The U.S. Mint's recent state-quarters program has been a boon to coin collecting. According to a survey conducted by the Mint, nearly half of all Americans have collected the coins, resulting in billions of dollars in profits for the U.S. Treasury.
Begun in 1998, the program has introduced five new state quarters into circulation each year. Quarters were minted in the order of statehood—Delaware first, Hawaii last. On the coin’s obverse is a William Cousins update of the 1932 John Flanagan design for the Washington quarter. Because state information would take up the space on the coin’s reverse, the words "United States of America" were moved to top of the coin’s front. This pushed the word "Liberty" to the spot below Washington’s chin, which, in turn, forced the words "In God We Trust" to the area behind the founding father’s ponytail.
The design of each state quarter’s reverse side was left to the states and their governors. Delaware’s design features the historic horseback ride of Continental Congress delegate Caesar Rodney, who galloped 80 miles from his home in Dover to Philadelphia, where, on July 2, 1776, he cast the deciding vote in favor of the nation’s independence.
Other quarters are themselves pieces of history. The reverse of the New Hampshire quarter, which was minted in 2000, is dominated by a rock formation known as The Old Man of the Mountain, which crumbled in 2003. Some states chose icons (a Wright Brothers airplane for North Carolina, the Gateway Arch for Missouri), others picked animals (both Kansas and North Dakota selected buffalo), and a few states placed noted figures on its coins (Helen Keller in Alabama, John Muir in California).
Only a handful of production anomalies have occurred. Some Minnesota quarters from 2005 have an extra tree on them, while the obverse of some Kansas quarters struck the same year read "In God We Rust."
But the most famous flaw in the program occurred at the Denver mint during the striking of the Wisconsin quarter in 2004. The coin’s reverse features a dairy cow, a wheel of cheese, and an ear of corn, all above the state’s motto, "Forward." But that ear of corn has an extra leaf pointing up on some coins, and an extra leaf pointing down on others. These variations have made the Wisconsin quarter the most expensive in the program.
Finally, smaller runs of all state quarters were produced in silver versions. For these quarters, the Mint went back to the pre-1965 recipe of 90-percent silver...
In 2009, the Mint produced coins for the District of Columbia, American Samoa, the U.S. Virgin Islands, Puerto Rico, and the Northern Mariana Islands, but these coins are not considered part of the state-quarters program.
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Recent News: State Quarters
Source: Google News
The U.S. Could Soon Have A National Mammal -- And It's Not UsHuffington Post, April 27th
(Check out the state quarters for Kansas, North Dakota and Montana.) It is also considered the first American conservation success story. In the 1500s, an estimated 30 to 60 million bison, also known as buffalo, roamed North America. They played a...Read more
Paul Ryan Is Campaigning ... But For What?Roll Call, April 27th
His remarks were in response to a student who referred to the House Administration Committee's decision to replace state flags in the Rayburn House Office Building with state quarters as “renewed Northern Republican reconstruction” and “the erasure of ...Read more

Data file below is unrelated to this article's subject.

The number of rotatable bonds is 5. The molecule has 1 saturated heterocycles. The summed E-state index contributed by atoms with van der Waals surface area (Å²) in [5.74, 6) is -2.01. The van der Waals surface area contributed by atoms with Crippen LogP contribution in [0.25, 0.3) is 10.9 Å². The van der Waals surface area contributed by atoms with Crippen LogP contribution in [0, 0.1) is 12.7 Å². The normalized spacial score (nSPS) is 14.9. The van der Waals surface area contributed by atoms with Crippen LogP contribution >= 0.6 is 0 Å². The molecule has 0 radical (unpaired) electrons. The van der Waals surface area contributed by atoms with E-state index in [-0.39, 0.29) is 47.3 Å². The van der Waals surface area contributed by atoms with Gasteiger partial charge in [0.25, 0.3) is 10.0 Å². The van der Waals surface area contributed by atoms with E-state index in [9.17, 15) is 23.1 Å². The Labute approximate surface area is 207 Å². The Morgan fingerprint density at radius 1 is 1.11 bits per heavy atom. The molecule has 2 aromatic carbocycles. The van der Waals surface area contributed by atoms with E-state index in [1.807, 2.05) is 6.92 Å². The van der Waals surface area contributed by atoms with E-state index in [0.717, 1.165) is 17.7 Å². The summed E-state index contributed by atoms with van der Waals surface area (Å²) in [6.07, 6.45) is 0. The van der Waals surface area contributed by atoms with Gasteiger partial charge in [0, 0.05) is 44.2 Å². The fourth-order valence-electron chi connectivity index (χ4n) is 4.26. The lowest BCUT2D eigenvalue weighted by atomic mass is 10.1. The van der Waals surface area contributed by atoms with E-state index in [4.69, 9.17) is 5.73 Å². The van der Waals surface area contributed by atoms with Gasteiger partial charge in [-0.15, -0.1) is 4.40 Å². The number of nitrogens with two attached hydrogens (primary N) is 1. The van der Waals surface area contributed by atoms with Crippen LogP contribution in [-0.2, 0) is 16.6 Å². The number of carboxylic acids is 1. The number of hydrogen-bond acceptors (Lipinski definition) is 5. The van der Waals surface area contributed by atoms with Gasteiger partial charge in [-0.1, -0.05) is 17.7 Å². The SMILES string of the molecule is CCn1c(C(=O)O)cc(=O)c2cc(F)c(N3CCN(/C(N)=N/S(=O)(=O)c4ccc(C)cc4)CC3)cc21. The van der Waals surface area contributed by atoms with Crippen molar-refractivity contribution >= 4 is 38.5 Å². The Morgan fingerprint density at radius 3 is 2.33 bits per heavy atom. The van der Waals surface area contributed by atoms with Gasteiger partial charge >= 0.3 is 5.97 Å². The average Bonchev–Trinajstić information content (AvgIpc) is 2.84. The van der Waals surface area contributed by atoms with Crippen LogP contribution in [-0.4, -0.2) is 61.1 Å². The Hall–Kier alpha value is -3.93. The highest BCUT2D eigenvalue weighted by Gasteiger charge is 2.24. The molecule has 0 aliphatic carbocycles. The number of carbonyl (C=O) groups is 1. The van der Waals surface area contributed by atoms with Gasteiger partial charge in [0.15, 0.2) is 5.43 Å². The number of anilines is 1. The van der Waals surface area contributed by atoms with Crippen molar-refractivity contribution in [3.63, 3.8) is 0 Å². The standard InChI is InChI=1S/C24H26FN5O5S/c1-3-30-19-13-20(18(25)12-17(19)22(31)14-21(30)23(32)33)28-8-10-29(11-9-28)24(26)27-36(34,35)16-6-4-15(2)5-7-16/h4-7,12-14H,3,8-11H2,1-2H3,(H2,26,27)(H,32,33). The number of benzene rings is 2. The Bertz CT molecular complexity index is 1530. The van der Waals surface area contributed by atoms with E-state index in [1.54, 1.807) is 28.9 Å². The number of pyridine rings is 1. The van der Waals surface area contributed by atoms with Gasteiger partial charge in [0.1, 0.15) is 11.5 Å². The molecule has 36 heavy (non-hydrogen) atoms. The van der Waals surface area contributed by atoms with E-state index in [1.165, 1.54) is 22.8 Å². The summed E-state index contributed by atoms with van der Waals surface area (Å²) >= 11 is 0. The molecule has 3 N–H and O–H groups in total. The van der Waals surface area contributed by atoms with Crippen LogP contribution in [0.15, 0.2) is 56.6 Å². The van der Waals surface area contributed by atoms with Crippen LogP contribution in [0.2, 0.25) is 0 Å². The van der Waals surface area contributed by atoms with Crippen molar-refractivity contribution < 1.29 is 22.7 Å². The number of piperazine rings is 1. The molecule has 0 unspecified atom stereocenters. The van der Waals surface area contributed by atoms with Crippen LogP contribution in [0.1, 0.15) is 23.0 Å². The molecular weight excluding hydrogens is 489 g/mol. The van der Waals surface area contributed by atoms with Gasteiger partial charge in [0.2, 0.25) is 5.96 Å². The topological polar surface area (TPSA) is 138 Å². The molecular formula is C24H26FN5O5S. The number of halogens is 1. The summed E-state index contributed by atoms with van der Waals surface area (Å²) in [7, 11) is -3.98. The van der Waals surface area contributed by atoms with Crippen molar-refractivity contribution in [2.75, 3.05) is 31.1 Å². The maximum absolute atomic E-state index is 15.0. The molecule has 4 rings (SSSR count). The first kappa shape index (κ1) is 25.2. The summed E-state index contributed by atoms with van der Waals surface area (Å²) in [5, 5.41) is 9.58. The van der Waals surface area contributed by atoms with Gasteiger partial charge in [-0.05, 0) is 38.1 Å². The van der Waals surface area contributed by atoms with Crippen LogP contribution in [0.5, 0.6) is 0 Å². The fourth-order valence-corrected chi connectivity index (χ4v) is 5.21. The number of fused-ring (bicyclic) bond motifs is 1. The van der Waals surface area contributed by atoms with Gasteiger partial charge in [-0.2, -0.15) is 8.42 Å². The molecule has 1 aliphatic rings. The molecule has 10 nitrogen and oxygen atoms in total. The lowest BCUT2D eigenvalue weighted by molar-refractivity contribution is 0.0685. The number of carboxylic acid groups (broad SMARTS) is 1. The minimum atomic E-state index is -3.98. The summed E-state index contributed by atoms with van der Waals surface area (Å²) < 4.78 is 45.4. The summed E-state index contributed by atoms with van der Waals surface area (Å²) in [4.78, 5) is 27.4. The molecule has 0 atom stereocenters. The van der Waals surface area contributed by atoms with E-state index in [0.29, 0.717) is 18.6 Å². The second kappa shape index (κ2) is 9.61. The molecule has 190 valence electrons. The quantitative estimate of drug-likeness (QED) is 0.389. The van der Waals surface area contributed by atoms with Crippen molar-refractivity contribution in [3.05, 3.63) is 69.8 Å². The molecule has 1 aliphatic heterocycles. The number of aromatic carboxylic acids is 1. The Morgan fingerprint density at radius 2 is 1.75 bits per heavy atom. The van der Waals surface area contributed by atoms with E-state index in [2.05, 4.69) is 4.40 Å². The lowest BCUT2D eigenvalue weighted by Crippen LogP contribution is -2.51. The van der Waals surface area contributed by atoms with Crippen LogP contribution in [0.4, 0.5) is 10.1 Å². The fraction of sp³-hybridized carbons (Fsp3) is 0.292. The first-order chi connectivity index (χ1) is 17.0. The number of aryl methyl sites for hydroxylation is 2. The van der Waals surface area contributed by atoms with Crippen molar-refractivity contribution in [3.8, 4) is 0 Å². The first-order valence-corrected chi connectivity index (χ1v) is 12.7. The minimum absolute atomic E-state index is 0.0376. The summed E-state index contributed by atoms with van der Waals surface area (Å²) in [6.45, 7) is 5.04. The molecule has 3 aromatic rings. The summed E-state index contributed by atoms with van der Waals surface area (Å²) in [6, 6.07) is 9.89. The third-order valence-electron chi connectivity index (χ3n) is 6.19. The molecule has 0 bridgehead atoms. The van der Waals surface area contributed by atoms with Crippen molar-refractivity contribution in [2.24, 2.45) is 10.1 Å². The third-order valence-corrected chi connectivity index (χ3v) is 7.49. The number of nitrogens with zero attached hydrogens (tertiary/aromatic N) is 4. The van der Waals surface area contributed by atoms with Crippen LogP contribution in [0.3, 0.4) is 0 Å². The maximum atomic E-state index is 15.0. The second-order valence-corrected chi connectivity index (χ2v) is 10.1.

50 State Quarters Designs Replace Confederate Flags under Congressional Office ...CoinWeek (blog), April 26th
Designs from the 50 State Quarters program will soon adorn the subway halls below a United States Capitol office building in Washington, D.C., replacing a display of state flags and seals. The move is underway to remove Confederate symbols that...Read more
Atlantic County Numismatists host coin show in LinwoodShore News Today, April 24th
LINWOOD—If you ever set aside one of the state quarters or have a few bicentennials tucked in your drawer you are a coin collector whether you realize it or not according to Tom Gullone, president of the Atlantic County Numismatic Society (ACNS)...Read more
Confederate Flag Aftermath: Replacing State Flags with QuartersRoll Call, April 21st
all traces of Confederate symbols from the Capitol complex, House Administration Chairwoman Candice S. Miller announced Thursday that a display of state flags in the Rayburn House Office Building would be replaced with depictions of state quarters...Read more
Danbury Mint “Land of the Free” Quarters Slam Collectors in the Pocket BookCoinWeek (blog), April 19th
Probably not, unless you stumbled across a recent Danbury Mint Facebook advertisement selling these rebranded America The Beautiful Quarters under the label “Land of the Free State Quarters”. This particular advertisement raises eyebrows for several ...Read more
Norfolk Collegiate's season ends in state quartersVirginian-Pilot, March 2nd
Norfolk Collegiate's Kyonze Chavis reacts at the buzzer after losing 52-51 in the closing seconds to Virginia Episcopal of Lynchburg in a VISAA state quarterfinal, Wednesday, March 2, 2016, at Norfolk Collegiate School. Collegiate loses heartbreaker...Read more
State QuartersNPR, December 10th
Nine stars, 'The Old Man of the Mountain,' and the motto "Live Free or Die" all appear on the New Hampshire quarter. Contestants identify U.S. states from a description of the back of their state quarter. Heard on Ellie Kemper: Good Day, Ellie...Read more